Investment property loan with bad credit

Can You Get an Investment Property Loan with Bad Credit?

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September 4, 2019

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The short answer? Yes. But a better question is this: how do you get an investment property loan with bad credit? 

Having bad credit is a lot more common than you might think. According to, nearly a third of Americans have a credit score below 601, which is considered “poor” by most standards. It only makes sense that some of these people have figured out ways to get around the credit barrier and buy their first investment property. 

Investing in property has a number of benefits over investing in stocks or bonds, including: 

– More control over your investment

– Greater asset stability 

– Lower risk 

– Tax benefits 

– Protection against inflation 

No matter how you plan to make money in real estate, whether that’s buying and selling investment properties or renting them out, this guide can help you with the first step – purchasing the property. 

We’ll explore a variety of options for investors with bad credit so that you can be on the road to building long-term wealth. 

But First, Address Your Spending Habits 


You came here for advice, not a lecture, but it’s important to pump the brakes and ask yourself two very important questions: 

1. Why do you want to buy an investment property?

2. Why do you have bad credit right now? 

If your answer to question #1 involves making a quick buck, you might want to reconsider. 

Property is not a fast-growing investment

You can’t expect to make a profit overnight. It’s also a significant investment of your time and resources – while you can keep your day job, real estate is not something you can simply dabble in on the weekends.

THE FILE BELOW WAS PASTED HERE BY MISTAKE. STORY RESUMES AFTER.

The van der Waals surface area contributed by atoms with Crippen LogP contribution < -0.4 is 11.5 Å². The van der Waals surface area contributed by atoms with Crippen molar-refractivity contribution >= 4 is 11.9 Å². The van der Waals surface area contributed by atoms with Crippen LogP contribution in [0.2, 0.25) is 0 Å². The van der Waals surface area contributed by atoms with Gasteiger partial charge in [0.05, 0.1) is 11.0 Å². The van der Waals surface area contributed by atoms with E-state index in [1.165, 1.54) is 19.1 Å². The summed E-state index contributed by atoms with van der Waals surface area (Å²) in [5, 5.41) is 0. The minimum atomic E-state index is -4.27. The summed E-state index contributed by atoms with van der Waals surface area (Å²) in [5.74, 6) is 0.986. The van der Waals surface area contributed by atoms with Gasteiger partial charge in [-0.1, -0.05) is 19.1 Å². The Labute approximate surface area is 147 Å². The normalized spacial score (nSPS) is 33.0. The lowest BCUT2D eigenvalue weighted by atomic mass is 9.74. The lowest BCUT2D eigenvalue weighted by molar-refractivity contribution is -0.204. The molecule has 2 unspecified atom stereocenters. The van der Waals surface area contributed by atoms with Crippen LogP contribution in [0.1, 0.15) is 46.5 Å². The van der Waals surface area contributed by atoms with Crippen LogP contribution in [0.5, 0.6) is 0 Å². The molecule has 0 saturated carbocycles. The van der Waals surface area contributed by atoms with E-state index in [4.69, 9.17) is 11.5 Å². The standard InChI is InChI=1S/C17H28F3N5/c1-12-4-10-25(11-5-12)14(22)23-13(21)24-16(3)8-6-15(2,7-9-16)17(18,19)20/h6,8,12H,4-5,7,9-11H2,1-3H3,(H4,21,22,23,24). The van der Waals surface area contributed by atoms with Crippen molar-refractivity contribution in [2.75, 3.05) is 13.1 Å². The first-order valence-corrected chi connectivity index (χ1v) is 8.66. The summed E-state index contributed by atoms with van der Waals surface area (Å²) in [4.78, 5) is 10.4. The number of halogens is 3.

The answer to the second question is even more important. If you know that your low credit score is the result of poor budgeting, frequent late payments, or spending more than you earn, you need to examine these bad money habits before you even consider sinking your teeth into an investment property,

On the other hand, you can be completely debt-free, handle your money wisely, and still have bad credit. Common reasons for this include:

– Being a co-signer on a loan with someone who frequently missed payments

– Spending recklessly in your youth (derogatory credit can remain on your report for up to 10 years!) 

– You have no credit history yet

If that sounds more like your situation and you have enough excess money on hand to invest, then keep reading to find out how you can get an investment property loan with bad credit. 

7 Ways to Get an Investment Property Loan with Bad Credit 


As you’ve probably guessed by now, a traditional bank loan is going to be tough to get without a good credit score – you’re going to have to get a little creative. 

The right solution for you will depend on your unique situation. If you’re serious about becoming a real estate investor, here are 7 ways you can get your foot in the door. 


1. Find a Private Money Lender 


Private lenders are individuals who provide direct funding to borrowers. If they believe that they can get a return on their investment in you, they’ll be willing to overlook a few dings on your credit history. 

A private lender is often a friend or family member, but you can also find them through private lender networks. Individual lenders will have different requirements, but overall it’s a much faster and simpler process than getting a loan through the bank. 


2. Hard Money Loans 


Another way to finance an investment property loan with bad credit is to apply for a hard money loan. 

A hard money loan is a short-term lending solution that is based on the value of the property, not the borrower’s credit or income. Hard money loans tend to be more popular with house-flippers because lenders are looking to finance properties with a high ARV, or “after repair value”. 

Hard money loan will come with higher rates and a much shorter payment period than a traditional bank loan, so if you’re after a long-term real estate investment, this probably isn’t the right financing option for you. But if your plan is to buy a distressed property, renovate it, and resell it in the span of a few months, a hard money loan could be exactly what you need. 

You can learn more about hard money loans here.


3. Invest with a Partner